Star Wars is back, and for the first time, with a one-time spinoff that falls outside the 3 movie trilogies (Disney promises more one-time spinoffs, btw). Rogue One is set just before Episode IV and in the film, the rebels seek to steal the Death Star plans in an attempt to destroy the behemoth battle station before it’s able to inflict maximum damage.
Felicity Jones plays Jyn Erso, the female lead who comes from a hardened and untrustworthy background, yet is recruited by the Rebellion in an attempt to thwart the Empire’s plans to rule the galaxy with an iron fist of terror. From there, she’s joined by a somewhat ragtag team that ultimately comes together to feature quite a bit of onscreen chemistry and charm.
Highlights from the backing cast include characters such as Cassian Andor, a devoted yet very serious Alliance captain played by Diego Luna, Chirrup Imwe, a force-strong blind warrior played by Donnie Yen who provides some comic relief, and K-2SO, a comedically sarcastic and lovable droid voiced by Alan Tudyk.
The film’s main villain is Orson Krennic, an Imperial officer who heads the Empire’s Advanced Weapons Research division. With all the ambition in the galaxy, Krennic is intent upon seeing that he’s recognized by his superiors for his work on the Death Star, albeit he uses Jyn Erso’s father, Galen (Mads Mikkelsen), to make the most technological advances behind the super weapon possible.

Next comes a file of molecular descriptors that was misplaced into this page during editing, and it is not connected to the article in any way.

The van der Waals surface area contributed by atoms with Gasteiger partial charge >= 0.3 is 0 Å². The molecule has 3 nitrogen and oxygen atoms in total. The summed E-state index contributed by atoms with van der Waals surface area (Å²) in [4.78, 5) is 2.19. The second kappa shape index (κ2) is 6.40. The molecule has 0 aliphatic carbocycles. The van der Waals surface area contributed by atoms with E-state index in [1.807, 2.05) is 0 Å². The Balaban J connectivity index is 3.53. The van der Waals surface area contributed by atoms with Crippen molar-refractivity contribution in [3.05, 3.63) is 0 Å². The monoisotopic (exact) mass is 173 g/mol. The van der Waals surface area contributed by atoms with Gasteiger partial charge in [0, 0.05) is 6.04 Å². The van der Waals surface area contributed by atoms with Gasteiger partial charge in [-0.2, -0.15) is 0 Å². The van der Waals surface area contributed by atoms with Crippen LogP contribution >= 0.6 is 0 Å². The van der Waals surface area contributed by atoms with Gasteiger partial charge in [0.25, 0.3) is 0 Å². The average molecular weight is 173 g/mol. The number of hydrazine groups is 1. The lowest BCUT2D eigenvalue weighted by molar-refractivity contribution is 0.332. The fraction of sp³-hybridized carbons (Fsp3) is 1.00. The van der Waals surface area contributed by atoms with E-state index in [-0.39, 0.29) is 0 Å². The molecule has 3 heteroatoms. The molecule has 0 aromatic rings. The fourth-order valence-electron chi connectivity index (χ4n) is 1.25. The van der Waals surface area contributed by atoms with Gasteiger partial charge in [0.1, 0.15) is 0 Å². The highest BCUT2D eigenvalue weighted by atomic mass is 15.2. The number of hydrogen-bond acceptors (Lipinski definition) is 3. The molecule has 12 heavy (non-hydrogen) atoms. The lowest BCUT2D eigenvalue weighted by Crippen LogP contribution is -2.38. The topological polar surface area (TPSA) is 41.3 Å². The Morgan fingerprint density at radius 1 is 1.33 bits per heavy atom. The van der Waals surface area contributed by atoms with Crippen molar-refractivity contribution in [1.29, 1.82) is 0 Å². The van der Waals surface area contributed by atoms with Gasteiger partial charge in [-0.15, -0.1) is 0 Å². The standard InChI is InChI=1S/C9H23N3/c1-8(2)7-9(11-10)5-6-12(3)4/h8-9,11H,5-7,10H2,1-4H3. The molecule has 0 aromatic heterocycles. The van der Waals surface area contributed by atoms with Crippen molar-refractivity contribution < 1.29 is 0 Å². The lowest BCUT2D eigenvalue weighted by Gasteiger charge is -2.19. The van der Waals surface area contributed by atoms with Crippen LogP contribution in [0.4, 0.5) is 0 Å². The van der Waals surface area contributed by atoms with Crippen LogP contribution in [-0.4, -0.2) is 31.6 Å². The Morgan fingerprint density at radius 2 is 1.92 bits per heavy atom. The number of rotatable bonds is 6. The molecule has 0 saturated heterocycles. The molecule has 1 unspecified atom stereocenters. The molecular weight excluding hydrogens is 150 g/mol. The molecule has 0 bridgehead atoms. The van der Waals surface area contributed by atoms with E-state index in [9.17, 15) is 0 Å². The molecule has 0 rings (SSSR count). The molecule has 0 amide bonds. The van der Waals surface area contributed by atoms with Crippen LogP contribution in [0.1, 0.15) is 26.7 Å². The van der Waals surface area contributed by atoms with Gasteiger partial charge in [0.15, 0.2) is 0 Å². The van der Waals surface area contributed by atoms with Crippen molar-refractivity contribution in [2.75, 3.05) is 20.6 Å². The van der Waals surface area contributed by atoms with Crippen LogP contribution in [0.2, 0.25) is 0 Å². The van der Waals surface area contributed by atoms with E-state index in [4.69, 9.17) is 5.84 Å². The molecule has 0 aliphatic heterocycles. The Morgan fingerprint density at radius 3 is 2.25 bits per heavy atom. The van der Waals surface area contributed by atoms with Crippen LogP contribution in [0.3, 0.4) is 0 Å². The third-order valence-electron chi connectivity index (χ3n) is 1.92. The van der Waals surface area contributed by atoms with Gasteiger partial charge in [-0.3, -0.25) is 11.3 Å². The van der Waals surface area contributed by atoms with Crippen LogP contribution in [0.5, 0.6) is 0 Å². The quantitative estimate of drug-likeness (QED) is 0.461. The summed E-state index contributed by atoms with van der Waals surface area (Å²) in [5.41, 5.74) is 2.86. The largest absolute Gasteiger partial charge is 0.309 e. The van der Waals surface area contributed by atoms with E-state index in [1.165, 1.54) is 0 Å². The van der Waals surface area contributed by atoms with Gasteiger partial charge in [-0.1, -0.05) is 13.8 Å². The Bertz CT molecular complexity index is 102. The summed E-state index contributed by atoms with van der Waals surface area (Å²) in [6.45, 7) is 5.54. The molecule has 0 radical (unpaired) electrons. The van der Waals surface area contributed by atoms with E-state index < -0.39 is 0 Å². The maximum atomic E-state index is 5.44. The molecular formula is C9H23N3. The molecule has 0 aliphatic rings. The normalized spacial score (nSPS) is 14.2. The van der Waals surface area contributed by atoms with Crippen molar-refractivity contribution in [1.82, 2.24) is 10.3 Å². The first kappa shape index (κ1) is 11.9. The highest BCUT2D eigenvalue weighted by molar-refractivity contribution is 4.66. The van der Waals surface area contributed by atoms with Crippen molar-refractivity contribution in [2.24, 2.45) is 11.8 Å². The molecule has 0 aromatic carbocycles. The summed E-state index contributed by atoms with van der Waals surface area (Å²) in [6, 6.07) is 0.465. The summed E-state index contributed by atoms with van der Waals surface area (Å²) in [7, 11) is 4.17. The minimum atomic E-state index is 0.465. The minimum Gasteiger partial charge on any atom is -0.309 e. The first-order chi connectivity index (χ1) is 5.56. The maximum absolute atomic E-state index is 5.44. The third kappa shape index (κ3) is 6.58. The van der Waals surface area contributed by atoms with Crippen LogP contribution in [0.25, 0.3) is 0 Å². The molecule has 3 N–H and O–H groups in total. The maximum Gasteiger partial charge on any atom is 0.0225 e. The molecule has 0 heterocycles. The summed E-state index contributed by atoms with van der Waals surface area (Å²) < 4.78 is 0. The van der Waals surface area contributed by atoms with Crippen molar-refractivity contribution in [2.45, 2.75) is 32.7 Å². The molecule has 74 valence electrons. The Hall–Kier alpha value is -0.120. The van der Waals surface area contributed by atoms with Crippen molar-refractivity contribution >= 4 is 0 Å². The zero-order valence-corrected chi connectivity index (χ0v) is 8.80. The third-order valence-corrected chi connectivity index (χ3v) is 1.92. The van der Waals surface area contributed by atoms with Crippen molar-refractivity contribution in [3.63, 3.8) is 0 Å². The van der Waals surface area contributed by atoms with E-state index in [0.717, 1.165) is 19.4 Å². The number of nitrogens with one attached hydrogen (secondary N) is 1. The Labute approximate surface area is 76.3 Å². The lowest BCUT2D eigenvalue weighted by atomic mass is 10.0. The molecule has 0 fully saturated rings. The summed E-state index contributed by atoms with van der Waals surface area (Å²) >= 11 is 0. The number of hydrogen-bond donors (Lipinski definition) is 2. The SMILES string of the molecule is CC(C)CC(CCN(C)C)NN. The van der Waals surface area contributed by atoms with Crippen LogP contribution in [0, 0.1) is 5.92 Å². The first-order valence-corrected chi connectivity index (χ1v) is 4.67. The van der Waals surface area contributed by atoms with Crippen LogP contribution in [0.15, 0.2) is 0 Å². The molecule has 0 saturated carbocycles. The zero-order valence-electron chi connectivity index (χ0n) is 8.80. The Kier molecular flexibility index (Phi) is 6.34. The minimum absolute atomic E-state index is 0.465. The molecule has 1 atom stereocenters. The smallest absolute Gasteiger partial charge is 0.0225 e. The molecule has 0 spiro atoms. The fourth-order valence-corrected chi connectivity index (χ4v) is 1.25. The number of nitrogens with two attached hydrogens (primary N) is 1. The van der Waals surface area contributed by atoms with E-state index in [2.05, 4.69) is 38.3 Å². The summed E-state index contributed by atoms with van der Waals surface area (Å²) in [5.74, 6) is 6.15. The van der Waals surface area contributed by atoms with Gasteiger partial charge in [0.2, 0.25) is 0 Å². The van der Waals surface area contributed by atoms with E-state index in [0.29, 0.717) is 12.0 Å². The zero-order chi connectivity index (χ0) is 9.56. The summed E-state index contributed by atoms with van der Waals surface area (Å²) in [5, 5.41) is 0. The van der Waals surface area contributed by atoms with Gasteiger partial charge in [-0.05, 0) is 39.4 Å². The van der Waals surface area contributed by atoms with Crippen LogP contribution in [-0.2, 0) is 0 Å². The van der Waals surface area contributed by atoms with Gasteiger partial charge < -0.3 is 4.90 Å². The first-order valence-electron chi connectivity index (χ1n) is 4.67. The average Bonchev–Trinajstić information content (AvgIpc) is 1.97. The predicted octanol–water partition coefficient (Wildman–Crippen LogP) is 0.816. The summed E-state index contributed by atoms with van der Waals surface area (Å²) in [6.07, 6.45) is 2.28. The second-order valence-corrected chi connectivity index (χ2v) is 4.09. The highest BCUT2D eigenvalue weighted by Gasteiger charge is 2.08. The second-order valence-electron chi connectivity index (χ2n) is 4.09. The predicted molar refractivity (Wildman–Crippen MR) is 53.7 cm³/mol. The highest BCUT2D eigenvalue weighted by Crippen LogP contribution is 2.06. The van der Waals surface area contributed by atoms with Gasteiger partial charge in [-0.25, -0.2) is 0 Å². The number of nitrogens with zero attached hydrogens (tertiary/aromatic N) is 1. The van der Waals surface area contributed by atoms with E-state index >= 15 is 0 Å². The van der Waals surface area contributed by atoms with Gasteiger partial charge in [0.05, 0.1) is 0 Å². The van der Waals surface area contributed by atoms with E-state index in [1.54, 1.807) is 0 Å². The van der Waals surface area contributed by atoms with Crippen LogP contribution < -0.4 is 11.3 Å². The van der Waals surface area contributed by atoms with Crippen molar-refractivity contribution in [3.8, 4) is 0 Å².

Rogue One neither seems to be a heist movie, nor a full-blown epic war drama, yet appears to represent somewhat of a hybrid between the two genres. It features stunning visual effects, nonstop action (especially during the film’s latter half), and plenty of easter eggs that will delight old school fans who worship the original trilogy.
The acting is great, but due to the fact that the film is a one-off, it may leave some viewers wanting to see even more character development that will likely never happen. The beginning of the film also kicks in with quite a bit of planet hopping that seems a little excessive, and the rebel alliance leaders seem a bit colder and dispirited than is probably warranted. Otherwise, there’s a lot to love and numerous parts of the film that will perhaps pull at your heartstrings. 4/5.